Tallahassee is home to some of the best parks and nature attractions in Florida. We’ve compiled a list of some of the locals’ favorites.

If you’re considering a move to the capital city (or even just a visit) you must stop by at least one of the gorgeous parks in Tallahassee. In fact, besides being the capital, outdoor recreation is what Tallahassee is known for. One of the city’s nicknames is “Trailahassee”. With 600 miles of trails surrounding the area and more than 88 parks in the city limits alone, this city is perfect for nature lovers looking to get outside and hike, bike, or take a paddle in one of our many lakes. 

From state parks to kids parks, running trails to picnic locales, residents looking for things to do in Tallahassee have an abundance of options. So what are you waiting for? Get outside and start exploring! 

  1. Florida State Parks Near Tallahassee
  2. Top 5 Kids Parks in Tallahassee
  3.  8 Best Parks for Walking & Jogging in Tallahassee
  4. Tallahassee Parks Perfect for Outdoor Activities
  5. 3 Best Parks for a Picnic

Florida State Parks Near Tallahassee

Click the links below to learn more about some of the state parks, outdoor and recreation activities that are easily accessible to Tallahassee residents.

Alfred B. Maclay Gardens State Park

Walking into Alfred B. Maclay Gardens (known as “Maclay Gardens” by local residents) is like stepping onto the set of Downton Abbey. The European-styled sculptures, a serene reflection pool, and swaying live oak trees brings you back to a time period long ago. It’s no surprise that this park is a popular wedding venue since everywhere you turn provides a perfect photo opp.

Maclay Gardens | Photo Credit: Visit Tallahassee
St. Marks National Wildlife Refuge | Photo Credit: Visit Tallahassee

St. Marks Historic Railroad State Trail & St. Marks National Wildlife Refuge

Known to residents simply as “St. Marks”, this is one of the most popular locations in Tallahassee for a bike ride. The 16-mile trail runs along the historic railbed, which connected the capital city to St. Marks, Florida. In the early 1900s, the railroad carried cotton from the nearby plantations to the coast. The trail ends at the junction of the St. Marks River and the Wakulla River, which provides the perfect backdrop for a mid-ride snack or water break.

Lake Jackson Mounds State Park

While locals love Lake Jackson Mounds for its tranquil nature, picnic tables and trails, history buffs from far and wide flock here, as it is one of the most important archeological sites in Florida. A community of Native American tribes lived here between 1,000 and 1,500 and included members from the Apalachee, Creek, Cherokee, and Choctaw nations. At its height, it was the epicenter of political and religious ceremonies. Today, visitors can explore the 2 remaining mounds, which have stairs and observation platforms at the top.

Photo Credit: Visit Tallahassee
Photo Credit: Florida State Parks

Lake Talquin State Forest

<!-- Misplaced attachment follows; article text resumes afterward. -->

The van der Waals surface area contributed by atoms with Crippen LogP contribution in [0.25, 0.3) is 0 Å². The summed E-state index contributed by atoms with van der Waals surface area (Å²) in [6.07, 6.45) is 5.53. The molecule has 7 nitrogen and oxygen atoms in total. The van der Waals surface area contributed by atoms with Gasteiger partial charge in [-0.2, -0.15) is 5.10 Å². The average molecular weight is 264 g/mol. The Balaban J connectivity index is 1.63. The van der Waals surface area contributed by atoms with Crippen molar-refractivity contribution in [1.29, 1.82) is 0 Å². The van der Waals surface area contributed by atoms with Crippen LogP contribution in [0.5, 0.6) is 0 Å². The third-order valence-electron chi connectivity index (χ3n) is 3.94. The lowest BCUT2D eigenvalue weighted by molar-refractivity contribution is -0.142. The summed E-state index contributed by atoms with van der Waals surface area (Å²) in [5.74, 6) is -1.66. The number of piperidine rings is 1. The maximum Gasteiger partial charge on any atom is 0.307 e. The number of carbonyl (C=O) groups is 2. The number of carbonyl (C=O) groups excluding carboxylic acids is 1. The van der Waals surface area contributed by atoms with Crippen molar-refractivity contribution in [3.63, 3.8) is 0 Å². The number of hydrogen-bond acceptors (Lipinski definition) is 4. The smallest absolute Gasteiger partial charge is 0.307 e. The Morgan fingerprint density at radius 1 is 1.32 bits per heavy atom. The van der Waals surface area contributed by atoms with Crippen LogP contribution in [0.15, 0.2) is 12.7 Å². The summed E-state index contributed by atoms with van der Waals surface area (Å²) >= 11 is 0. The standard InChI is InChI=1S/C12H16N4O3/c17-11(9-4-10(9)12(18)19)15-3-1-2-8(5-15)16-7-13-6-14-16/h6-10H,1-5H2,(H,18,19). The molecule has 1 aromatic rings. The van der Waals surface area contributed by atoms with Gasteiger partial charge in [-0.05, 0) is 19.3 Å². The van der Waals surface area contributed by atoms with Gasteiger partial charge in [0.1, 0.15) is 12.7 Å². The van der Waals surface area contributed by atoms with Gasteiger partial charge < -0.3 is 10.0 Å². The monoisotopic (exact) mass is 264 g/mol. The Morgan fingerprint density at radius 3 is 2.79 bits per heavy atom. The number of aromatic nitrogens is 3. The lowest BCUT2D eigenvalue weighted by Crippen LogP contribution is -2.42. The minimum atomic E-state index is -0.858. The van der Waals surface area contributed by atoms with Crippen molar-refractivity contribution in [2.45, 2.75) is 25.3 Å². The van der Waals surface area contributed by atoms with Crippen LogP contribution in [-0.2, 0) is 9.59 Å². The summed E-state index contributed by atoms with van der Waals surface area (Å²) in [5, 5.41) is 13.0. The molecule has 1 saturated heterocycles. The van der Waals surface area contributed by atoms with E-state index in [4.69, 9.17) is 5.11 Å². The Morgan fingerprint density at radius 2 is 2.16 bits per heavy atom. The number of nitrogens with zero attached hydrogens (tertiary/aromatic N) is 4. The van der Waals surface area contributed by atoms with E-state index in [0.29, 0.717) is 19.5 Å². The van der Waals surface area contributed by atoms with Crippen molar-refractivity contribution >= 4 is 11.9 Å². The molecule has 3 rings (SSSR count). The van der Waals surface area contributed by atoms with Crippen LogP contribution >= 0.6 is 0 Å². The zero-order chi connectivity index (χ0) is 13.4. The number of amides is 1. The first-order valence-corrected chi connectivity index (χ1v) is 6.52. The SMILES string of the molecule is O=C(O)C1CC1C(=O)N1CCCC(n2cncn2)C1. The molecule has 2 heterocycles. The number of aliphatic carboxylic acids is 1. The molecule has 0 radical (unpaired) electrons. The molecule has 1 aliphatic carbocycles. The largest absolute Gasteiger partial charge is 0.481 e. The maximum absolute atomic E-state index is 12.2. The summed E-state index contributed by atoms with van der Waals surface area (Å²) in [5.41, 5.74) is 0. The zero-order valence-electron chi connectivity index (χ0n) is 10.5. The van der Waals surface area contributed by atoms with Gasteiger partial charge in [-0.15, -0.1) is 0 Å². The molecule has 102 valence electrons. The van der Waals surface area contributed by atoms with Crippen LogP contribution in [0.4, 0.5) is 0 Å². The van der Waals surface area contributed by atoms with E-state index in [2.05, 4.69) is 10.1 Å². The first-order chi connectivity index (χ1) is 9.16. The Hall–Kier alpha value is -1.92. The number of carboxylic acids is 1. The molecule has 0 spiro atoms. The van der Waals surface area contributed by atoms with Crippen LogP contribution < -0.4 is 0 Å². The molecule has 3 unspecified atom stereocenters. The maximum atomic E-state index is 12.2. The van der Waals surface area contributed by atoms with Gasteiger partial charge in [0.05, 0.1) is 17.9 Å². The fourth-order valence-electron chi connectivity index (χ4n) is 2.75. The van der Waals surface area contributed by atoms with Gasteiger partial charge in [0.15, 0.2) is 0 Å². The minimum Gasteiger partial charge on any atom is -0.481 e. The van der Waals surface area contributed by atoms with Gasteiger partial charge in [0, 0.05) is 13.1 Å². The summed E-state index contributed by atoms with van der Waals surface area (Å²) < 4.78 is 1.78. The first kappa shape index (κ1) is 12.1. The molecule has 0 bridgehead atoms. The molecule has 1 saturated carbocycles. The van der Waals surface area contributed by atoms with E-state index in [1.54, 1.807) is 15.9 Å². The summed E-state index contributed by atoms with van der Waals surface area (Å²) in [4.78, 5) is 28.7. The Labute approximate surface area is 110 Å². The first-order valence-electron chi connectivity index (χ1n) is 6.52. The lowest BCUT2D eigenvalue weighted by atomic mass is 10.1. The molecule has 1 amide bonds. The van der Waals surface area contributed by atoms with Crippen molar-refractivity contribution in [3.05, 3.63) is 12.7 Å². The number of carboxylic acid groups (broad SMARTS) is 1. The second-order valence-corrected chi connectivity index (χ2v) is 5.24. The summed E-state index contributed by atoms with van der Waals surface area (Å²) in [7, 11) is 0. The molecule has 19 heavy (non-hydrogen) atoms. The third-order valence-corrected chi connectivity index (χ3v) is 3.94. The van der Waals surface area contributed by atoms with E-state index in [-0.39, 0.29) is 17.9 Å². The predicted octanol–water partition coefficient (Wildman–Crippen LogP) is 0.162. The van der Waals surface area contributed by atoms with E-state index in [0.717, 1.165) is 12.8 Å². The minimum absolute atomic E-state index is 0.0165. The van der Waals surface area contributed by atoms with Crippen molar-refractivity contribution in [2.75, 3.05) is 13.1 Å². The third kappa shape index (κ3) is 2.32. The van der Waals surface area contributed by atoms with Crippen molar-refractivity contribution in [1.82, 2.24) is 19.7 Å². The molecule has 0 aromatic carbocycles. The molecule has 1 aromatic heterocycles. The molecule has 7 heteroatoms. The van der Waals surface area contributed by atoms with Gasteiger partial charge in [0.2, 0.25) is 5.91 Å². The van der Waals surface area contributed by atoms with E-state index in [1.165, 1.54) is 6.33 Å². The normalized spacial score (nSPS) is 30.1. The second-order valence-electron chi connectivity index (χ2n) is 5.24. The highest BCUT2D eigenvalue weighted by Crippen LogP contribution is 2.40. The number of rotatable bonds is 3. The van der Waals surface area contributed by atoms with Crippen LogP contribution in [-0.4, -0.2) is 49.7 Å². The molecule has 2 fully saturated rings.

The Lake Talquin State Forest is located between Tallahassee and Quincy, Florida. The name is a contraction of these two cities – ‘Tal’ for Tallahassee and ‘Quin’ for Quincy. (As a side note, many Tallahassee locals head drive over to Quincy to shop at their quaint downtown shops and enjoy the food trucks on First Friday).

Lake Talquin was originally formed back in 1927 to supply hydroelectric power to the surrounding areas. Now it serves as one of the best fishing spots in Florida. In fact, the lake holds the state record for the largest speck fish (also known as crappies). Besides fishing, boating, canoeing, kayaking, hiking, picnicking, bird watching, wildlife viewing and photography are some of the top activities that visitors to Lake Talquin enjoy. There are also primitive camping spots for those who really want to get in touch with nature. Deer, turkey, birds of prey, wading birds, and alligators are also regularly spotted at the lake. 

Edward Ball Wakulla Springs State Park

When north Florida temperatures rise into the high 90s in the late summer months, Tallahassee residents head to Wakulla Springs. As the largest and deepest freshwater spring in the world, Wakulla Springs stays a cool 68 degrees year-round, making it the perfect place for a dip during hotter days.

Of course, there are a few other creatures that also appreciate the cooler waters, so be on the lookout for manatees, turtles and alligators as well. If you prefer to view nature from a distance, you can take a boat tour, which is led by park rangers who can answer any questions you may have.

Photo Credit: Visit Tallahassee
Photo Credit: Florida State Parks

Natural Bridge Battlefield Historic State Park

History buffs from far and wide flock to Natural Bridge, as it’s the site of the second-largest Civil War battle in Florida. However, Tallahassee residents can take in a history lesson right in their own backyard. There’s a reenactment of the famous battle on the first weekend in March, and guided tours are also available here as well. Residents appreciate the picnic area, which provides a quiet place to sit and reflect back on Florida’s storied past.

For more information about nearby state parks visit our partner’s website, www.trailahassee.com where you’ll find more photos, videos, and itineraries to explore local parks and nature areas. 

Top 5 Kids Parks in Tallahassee

Local residents with kids are always looking for fun things to do in Tallahassee, and the nearby parks are perfect (and inexpensive!) entertainment.
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Cascades Park

Cascades Park is considered by many as the social center of Tallahassee. While there are activities held year-round at the park for every age and interest, the splash pad is a favorite among locals with young children.

There is also a slide and swinging benches located throughout the grounds, which smaller kids also enjoy. Parents can head over to the Catalina Cafe for a quick pick-me-up, or walk over to Proof or Happy Motoring in SoMo, if something stronger is needed.

Cascades Park | Photo Credit: City of Tallahassee

Tom Brown Park

If you’re new to town and looking to make friends, just spend a few weekends at Tom Brown Park. There’s always a crowd of kids enjoying the slides, monkey bars, swing sets, and more. And it’s no wonder why – the play area is gigantic! There are also large sails that provide much-needed shade in the summer, and a reprise from the rain if there’s a quick mid-afternoon shower, which is common in Florida.